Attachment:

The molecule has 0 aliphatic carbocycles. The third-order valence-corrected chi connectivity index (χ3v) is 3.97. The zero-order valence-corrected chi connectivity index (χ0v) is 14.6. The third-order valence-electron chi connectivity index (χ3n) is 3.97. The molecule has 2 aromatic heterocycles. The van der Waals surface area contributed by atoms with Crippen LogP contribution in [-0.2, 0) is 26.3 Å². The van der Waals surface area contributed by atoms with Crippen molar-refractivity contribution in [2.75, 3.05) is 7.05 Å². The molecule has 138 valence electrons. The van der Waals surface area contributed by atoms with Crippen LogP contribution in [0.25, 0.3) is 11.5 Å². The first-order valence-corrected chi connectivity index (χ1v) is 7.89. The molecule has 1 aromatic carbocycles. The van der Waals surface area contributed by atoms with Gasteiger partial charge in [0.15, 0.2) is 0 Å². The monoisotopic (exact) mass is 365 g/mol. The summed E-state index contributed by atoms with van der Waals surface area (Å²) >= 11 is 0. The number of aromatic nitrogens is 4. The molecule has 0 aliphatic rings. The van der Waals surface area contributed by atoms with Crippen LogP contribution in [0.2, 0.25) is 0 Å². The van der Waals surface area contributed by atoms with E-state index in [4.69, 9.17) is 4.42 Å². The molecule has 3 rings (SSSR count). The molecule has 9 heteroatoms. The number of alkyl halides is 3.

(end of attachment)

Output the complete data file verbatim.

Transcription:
The molecule has 0 aliphatic carbocycles. The third-order valence-corrected chi connectivity index (χ3v) is 3.97. The zero-order valence-corrected chi connectivity index (χ0v) is 14.6. The third-order valence-electron chi connectivity index (χ3n) is 3.97. The molecule has 2 aromatic heterocycles. The van der Waals surface area contributed by atoms with Crippen LogP contribution in [-0.2, 0) is 26.3 Å². The van der Waals surface area contributed by atoms with Crippen molar-refractivity contribution in [2.75, 3.05) is 7.05 Å². The molecule has 138 valence electrons. The van der Waals surface area contributed by atoms with Crippen LogP contribution in [0.25, 0.3) is 11.5 Å². The first-order valence-corrected chi connectivity index (χ1v) is 7.89. The molecule has 1 aromatic carbocycles. The van der Waals surface area contributed by atoms with Gasteiger partial charge in [0.15, 0.2) is 0 Å². The monoisotopic (exact) mass is 365 g/mol. The summed E-state index contributed by atoms with van der Waals surface area (Å²) >= 11 is 0. The number of aromatic nitrogens is 4. The molecule has 0 aliphatic rings. The van der Waals surface area contributed by atoms with Crippen LogP contribution in [0.2, 0.25) is 0 Å². The van der Waals surface area contributed by atoms with E-state index in [4.69, 9.17) is 4.42 Å². The molecule has 3 rings (SSSR count). The molecule has 9 heteroatoms. The number of alkyl halides is 3.